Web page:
@virmaior Well, that's not my understanding of tolerance. One common definition is "tolerance is a fair, objective, and permissive attitude toward those whose opinions, practices, race, religion, nationality, etc., differ from one's own." Thus, it is an attitude toward something. – user155194 – 2014-08-18T11:06:27.817

@AndrewC Per previous quote, the definition that I am using above makes no reference to "put up with." Do you happen have a source for your position? If so, it might be helpful. – user155194 – 2014-08-18T11:14:09.157

Okay can you fix the English in your question then? There's several sentences with errors and a few fragments. – virmaior – 2014-08-18T12:12:18.483

@user155194 Your definition excludes all but people from being the object of tolerance. It is an attitude or behaviour towards something certainly, but not towards a proposition. If you want a source, we can defer to the OED; "put up with" is listed as a synonym in the OED, along with many more that cannot be grammatically followed by the word "that". – AndrewC – 2014-08-18T13:14:25.580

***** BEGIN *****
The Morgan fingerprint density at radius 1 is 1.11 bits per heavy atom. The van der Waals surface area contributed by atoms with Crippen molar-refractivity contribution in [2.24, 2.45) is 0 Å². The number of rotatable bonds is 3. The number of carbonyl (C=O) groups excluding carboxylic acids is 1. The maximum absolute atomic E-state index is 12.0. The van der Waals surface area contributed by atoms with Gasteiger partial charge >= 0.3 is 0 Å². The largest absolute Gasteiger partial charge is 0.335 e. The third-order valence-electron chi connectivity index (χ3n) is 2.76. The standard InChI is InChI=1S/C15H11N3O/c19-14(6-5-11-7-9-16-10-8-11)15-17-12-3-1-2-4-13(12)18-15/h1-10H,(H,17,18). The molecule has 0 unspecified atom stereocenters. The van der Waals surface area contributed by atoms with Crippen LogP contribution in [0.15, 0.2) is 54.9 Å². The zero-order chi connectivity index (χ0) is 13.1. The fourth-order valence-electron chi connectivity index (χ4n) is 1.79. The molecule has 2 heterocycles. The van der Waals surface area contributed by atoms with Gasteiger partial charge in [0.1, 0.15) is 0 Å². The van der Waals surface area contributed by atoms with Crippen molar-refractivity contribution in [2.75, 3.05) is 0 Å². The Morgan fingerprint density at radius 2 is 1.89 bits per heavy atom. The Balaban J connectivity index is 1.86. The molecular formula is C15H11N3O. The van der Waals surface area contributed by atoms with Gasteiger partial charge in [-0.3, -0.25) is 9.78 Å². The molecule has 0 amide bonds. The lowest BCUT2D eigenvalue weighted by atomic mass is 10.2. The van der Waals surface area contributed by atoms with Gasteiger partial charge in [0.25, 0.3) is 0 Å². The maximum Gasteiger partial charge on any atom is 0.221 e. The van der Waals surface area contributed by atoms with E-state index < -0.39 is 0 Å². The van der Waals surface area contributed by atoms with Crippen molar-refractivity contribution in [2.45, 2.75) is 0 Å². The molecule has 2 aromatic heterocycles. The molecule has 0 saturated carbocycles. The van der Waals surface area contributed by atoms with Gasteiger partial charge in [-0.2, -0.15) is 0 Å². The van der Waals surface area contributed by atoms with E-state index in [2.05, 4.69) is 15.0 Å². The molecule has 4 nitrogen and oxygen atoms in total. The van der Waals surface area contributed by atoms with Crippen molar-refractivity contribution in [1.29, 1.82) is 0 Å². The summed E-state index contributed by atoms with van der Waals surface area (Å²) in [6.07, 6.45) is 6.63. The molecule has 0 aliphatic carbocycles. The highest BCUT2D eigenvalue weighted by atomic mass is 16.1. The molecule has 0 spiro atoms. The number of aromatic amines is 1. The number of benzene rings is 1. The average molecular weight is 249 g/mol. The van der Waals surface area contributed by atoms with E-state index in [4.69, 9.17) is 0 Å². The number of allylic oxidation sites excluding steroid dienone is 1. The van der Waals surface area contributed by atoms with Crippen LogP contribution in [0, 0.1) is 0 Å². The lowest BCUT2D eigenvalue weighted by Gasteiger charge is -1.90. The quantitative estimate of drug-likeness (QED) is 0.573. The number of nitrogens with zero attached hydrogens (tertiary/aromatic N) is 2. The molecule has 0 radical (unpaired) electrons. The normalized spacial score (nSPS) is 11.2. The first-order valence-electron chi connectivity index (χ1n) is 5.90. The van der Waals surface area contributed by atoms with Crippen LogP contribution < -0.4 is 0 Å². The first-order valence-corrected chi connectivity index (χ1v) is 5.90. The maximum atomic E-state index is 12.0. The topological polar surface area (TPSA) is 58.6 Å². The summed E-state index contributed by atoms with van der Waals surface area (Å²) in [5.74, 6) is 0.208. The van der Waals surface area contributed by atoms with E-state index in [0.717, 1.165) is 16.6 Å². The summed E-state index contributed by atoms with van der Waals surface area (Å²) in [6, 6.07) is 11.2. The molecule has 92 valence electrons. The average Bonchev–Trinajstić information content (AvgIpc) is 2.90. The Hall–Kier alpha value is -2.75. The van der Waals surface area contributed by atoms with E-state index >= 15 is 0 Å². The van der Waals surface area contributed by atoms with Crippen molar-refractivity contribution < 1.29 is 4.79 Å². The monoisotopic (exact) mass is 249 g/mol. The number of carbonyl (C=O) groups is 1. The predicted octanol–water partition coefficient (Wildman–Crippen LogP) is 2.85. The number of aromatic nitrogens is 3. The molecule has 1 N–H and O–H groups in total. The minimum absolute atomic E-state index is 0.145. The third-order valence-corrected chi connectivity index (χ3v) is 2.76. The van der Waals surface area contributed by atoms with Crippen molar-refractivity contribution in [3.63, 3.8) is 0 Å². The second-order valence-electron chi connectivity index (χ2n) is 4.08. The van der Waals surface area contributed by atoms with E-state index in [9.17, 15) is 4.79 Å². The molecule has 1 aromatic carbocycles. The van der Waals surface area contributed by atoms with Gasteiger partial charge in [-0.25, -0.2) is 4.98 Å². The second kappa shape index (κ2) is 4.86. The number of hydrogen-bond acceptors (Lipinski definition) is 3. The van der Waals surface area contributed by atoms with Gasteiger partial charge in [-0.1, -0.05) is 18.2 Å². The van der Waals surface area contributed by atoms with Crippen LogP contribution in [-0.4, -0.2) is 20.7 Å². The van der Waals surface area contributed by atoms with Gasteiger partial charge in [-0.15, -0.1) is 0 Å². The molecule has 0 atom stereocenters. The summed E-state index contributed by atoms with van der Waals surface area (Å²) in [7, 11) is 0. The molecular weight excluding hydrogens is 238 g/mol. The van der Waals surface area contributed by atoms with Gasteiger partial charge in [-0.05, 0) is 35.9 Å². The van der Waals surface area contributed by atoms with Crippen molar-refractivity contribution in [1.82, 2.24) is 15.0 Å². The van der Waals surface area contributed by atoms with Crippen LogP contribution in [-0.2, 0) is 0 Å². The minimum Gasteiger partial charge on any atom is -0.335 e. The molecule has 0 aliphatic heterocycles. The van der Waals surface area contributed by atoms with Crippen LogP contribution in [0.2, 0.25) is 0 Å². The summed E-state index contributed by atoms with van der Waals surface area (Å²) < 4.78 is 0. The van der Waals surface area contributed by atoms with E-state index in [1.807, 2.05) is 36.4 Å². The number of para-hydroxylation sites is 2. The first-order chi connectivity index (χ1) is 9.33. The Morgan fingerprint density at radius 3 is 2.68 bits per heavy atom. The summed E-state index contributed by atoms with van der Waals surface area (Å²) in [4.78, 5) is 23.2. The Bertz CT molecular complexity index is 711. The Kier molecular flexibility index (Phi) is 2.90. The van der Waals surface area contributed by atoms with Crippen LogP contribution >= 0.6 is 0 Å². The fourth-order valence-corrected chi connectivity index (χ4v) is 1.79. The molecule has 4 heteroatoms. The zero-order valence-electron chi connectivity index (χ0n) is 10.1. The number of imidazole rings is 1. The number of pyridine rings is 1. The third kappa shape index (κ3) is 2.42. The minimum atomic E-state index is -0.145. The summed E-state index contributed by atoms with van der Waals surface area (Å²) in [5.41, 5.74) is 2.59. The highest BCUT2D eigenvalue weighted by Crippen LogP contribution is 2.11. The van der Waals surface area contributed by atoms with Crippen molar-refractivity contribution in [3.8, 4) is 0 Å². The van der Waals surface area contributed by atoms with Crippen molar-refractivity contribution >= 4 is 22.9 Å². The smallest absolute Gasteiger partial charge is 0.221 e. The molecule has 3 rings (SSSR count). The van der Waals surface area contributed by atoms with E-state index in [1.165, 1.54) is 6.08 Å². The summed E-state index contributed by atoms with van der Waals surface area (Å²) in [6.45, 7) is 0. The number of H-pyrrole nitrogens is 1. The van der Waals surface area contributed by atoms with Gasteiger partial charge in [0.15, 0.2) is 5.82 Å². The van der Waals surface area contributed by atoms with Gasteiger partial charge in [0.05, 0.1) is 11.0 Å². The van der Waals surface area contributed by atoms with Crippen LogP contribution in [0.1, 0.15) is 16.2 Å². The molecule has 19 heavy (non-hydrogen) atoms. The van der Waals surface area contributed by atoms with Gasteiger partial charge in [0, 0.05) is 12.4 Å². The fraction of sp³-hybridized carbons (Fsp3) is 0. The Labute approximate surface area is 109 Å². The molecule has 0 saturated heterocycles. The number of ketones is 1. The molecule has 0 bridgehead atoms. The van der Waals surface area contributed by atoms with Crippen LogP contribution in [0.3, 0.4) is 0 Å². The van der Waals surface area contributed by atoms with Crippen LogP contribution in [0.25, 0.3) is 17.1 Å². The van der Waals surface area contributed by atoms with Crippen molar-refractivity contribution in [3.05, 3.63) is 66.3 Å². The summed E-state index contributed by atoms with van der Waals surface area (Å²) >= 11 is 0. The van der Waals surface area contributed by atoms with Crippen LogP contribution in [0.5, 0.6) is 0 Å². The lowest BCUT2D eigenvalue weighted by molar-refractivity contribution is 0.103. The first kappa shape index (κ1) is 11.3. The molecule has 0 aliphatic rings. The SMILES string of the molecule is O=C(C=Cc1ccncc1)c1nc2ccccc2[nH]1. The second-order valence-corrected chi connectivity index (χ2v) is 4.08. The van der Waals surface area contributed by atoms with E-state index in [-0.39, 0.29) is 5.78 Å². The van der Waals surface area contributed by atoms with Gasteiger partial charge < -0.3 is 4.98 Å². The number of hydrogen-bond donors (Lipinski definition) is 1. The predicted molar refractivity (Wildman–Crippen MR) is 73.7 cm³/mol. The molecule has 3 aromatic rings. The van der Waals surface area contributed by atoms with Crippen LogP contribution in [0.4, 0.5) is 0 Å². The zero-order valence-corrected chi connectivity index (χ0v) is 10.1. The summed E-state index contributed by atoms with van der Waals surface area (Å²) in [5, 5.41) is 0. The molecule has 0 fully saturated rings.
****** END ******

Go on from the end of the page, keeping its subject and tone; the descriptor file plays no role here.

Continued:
@AndrewC Yes, but the OED also lists the following synonym for fear: "to be afraid of (someone or something)." It would be more than a little awkward to say "to be afraid of that you are here." That said, "fear" is widely regarded as a propositional attitude. – user155194 – 2014-08-18T15:16:35.160

@virmaior I am far more interested in the substantive discussion about the question. Since this is a forum not a journal, I am not sure that we need to maintain such high standards. For, if we did, then we would have to attend to your punctuation after "OK" as well. :) That said, I will try to be more careful in the future. – user155194 – 2014-08-18T15:22:13.203

@AndrewC Furthermore, how does one differentiate between "I fear that you hate me" and "I tolerate that you hate me" then? Are the two not attitudes toward the same proposition? If not, could you clarify the difference? Is "fear" not a propositional attitude in this case? Thanks! – user155194 – 2014-08-18T15:29:32.073